Wednesday, July 02, 2014

Balaam's vision

There are three prima facie cases of talking animals in Scripture. 

1. There's the case of the "snake" in Gen 3. But that's quite ambiguous. The Hebrew phrase has three different meanings: "the snake," "the diviner," and "the shining one."

I think the name of the Tempter in Gen 3 is probably a pun or double entendre that trades on associations with occultic forbidden knowledge, as well as ophiomancy and ophiolatry. I think the Tempter is actually an angelophany. A fallen angel. I've discussed this identification in more detail elsewhere.

2. A second example is the talking eagle in Revelation:

Then I looked, and I heard an eagle crying with a loud voice as it flew directly overhead, “Woe, woe, woe to those who dwell on the earth, at the blasts of the other trumpets that the three angels are about to blow!” (Rev 8:13).
Now, someone might object that this isn't a real eagle. Rather, this is something that John sees and hears in his vision. A simulated talking eagle. Even in ordinary dreams, we can see and hear things that are naturally impossible.
And I agree with that. But that, in turn, raise questions about the third example:
3. If the talking eagle in Rev 8:13 wasn't a real eagle, but a vision of a talking eagle, what about Balaam's talking donkey? 
In Num 22-24, Balaam is clearly a seer. 22:8-13 and 22:19-20 describe nocturnal visions or revelatory dreams. Among other things, Balaam may well have been an oneiromantist. In addition, 24:3-4 describe him as a seer and visionary. 
There's a potential distinction between dream visions and waking visions. Moreover, the description in 24:3-4 (par. 24:15-16) is idiomatic and formulaic. There's the distinction between eyes "covered" (closed) and eyes "uncovered" (opened). Perhaps that's equivalent to falling into a trance and coming out of a trace. Or perhaps that differentiates revelatory dreams and/or nocturnal visions from waking visions.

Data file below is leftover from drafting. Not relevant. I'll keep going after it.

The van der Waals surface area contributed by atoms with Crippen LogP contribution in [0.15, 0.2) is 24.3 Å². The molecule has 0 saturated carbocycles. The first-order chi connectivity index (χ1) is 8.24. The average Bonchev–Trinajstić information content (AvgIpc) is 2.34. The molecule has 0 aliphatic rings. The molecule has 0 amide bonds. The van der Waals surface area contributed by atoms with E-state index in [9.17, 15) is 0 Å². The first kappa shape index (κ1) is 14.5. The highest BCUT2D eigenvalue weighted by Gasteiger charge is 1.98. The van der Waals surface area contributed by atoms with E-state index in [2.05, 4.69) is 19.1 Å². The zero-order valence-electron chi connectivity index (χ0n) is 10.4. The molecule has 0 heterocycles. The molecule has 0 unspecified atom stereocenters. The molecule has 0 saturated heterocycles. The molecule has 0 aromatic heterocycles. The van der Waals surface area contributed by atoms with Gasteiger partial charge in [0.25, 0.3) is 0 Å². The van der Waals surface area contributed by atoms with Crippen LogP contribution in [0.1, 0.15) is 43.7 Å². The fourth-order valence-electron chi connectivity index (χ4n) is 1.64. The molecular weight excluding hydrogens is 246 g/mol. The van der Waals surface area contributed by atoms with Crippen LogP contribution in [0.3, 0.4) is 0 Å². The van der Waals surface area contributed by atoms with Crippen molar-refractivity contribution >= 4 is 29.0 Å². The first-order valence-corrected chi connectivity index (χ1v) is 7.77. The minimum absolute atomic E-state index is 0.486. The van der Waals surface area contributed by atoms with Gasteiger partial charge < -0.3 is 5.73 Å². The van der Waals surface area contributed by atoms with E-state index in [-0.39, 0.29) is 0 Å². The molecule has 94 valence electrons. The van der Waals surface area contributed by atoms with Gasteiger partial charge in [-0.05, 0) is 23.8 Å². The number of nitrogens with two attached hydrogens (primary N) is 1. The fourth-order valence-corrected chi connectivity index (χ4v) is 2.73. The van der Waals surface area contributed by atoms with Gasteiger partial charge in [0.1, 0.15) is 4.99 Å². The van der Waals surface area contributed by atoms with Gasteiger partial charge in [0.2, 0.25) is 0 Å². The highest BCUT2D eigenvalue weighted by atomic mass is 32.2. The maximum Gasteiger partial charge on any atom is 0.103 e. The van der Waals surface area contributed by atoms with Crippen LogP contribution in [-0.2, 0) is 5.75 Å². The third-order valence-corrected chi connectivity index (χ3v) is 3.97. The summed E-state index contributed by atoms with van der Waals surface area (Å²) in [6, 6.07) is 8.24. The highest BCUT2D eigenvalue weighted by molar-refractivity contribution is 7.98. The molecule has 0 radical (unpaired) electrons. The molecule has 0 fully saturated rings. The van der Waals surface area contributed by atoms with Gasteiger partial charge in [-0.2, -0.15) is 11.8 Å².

Indeed, in this context, "falling" denotes drifting into a revelatory dream state or hypnotic trance. Cf. B. Levine, Numbers 21-36, p194. 
Notice the same stereotypical language in 22:31: 
Then the Lord opened the eyes of Balaam, and he saw the angel of the Lord standing in the way, with his drawn sword in his hand. And he bowed down and fell on his face. 
This takes place after the talking donkey incident. 
Given the fact that Balaam was a seer, combined with the use of visionary formulas 22:31 & 24:3-4, this may be a narrative clue to the reader that Balaam was in a trace when he saw and heard his donkey speak. In other words, it was a vision. A simulated talking donkey, like the simulated talking eagle in Rev 8:13. 
Num 22:31 may mark the point at this Balaam emerges from his trance. Or perhaps the entire episode is a vision, and this is a recognition scene within the vision. In Scripture, angels sometimes appear to people in visions. Dreams and visions have shifting scenes. 
In this analysis is correct, then Scripture doesn't record any examples of actual talking animals. Even if it did, that would be miraculous. But I'm exploring an alternative interpretation. 

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